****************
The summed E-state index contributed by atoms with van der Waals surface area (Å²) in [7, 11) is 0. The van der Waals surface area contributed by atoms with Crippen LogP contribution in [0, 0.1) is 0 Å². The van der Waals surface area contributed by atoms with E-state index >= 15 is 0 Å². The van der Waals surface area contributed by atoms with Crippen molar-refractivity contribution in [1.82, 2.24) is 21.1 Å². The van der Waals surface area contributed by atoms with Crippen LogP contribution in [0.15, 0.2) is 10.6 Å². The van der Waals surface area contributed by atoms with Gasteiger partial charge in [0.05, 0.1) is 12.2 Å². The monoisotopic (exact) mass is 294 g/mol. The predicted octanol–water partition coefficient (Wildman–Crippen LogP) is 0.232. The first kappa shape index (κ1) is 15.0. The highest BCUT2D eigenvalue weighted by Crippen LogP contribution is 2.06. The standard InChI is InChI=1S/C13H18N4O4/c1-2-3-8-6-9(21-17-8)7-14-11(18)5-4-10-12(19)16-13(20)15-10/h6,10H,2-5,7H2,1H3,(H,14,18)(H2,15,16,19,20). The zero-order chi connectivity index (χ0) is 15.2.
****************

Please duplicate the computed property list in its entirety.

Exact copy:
The summed E-state index contributed by atoms with van der Waals surface area (Å²) in [7, 11) is 0. The van der Waals surface area contributed by atoms with Crippen LogP contribution in [0, 0.1) is 0 Å². The van der Waals surface area contributed by atoms with E-state index >= 15 is 0 Å². The van der Waals surface area contributed by atoms with Crippen molar-refractivity contribution in [1.82, 2.24) is 21.1 Å². The van der Waals surface area contributed by atoms with Crippen LogP contribution in [0.15, 0.2) is 10.6 Å². The van der Waals surface area contributed by atoms with Gasteiger partial charge in [0.05, 0.1) is 12.2 Å². The monoisotopic (exact) mass is 294 g/mol. The predicted octanol–water partition coefficient (Wildman–Crippen LogP) is 0.232. The first kappa shape index (κ1) is 15.0. The highest BCUT2D eigenvalue weighted by Crippen LogP contribution is 2.06. The standard InChI is InChI=1S/C13H18N4O4/c1-2-3-8-6-9(21-17-8)7-14-11(18)5-4-10-12(19)16-13(20)15-10/h6,10H,2-5,7H2,1H3,(H,14,18)(H2,15,16,19,20). The zero-order chi connectivity index (χ0) is 15.2.